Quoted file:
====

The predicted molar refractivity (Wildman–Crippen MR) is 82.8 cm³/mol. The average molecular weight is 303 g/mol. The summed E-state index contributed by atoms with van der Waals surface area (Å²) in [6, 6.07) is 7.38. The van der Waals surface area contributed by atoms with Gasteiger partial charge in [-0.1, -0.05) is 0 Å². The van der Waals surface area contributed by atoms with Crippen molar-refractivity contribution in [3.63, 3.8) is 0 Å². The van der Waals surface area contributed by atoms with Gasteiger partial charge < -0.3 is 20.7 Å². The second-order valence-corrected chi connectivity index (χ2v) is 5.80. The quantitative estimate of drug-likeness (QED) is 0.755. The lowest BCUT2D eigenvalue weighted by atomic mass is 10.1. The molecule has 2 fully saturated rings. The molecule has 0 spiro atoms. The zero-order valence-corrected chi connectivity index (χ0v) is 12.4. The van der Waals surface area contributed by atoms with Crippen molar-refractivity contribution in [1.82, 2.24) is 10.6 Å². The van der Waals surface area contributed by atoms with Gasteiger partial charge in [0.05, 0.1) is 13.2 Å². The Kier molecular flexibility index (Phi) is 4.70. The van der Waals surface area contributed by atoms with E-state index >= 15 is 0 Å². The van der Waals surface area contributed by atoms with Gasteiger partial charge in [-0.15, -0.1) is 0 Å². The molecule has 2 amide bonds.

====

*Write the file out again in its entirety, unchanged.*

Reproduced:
The predicted molar refractivity (Wildman–Crippen MR) is 82.8 cm³/mol. The average molecular weight is 303 g/mol. The summed E-state index contributed by atoms with van der Waals surface area (Å²) in [6, 6.07) is 7.38. The van der Waals surface area contributed by atoms with Gasteiger partial charge in [-0.1, -0.05) is 0 Å². The van der Waals surface area contributed by atoms with Crippen molar-refractivity contribution in [3.63, 3.8) is 0 Å². The van der Waals surface area contributed by atoms with Gasteiger partial charge < -0.3 is 20.7 Å². The second-order valence-corrected chi connectivity index (χ2v) is 5.80. The quantitative estimate of drug-likeness (QED) is 0.755. The lowest BCUT2D eigenvalue weighted by atomic mass is 10.1. The molecule has 2 fully saturated rings. The molecule has 0 spiro atoms. The zero-order valence-corrected chi connectivity index (χ0v) is 12.4. The van der Waals surface area contributed by atoms with Crippen molar-refractivity contribution in [1.82, 2.24) is 10.6 Å². The van der Waals surface area contributed by atoms with Gasteiger partial charge in [0.05, 0.1) is 13.2 Å². The Kier molecular flexibility index (Phi) is 4.70. The van der Waals surface area contributed by atoms with E-state index >= 15 is 0 Å². The van der Waals surface area contributed by atoms with Gasteiger partial charge in [-0.15, -0.1) is 0 Å². The molecule has 2 amide bonds.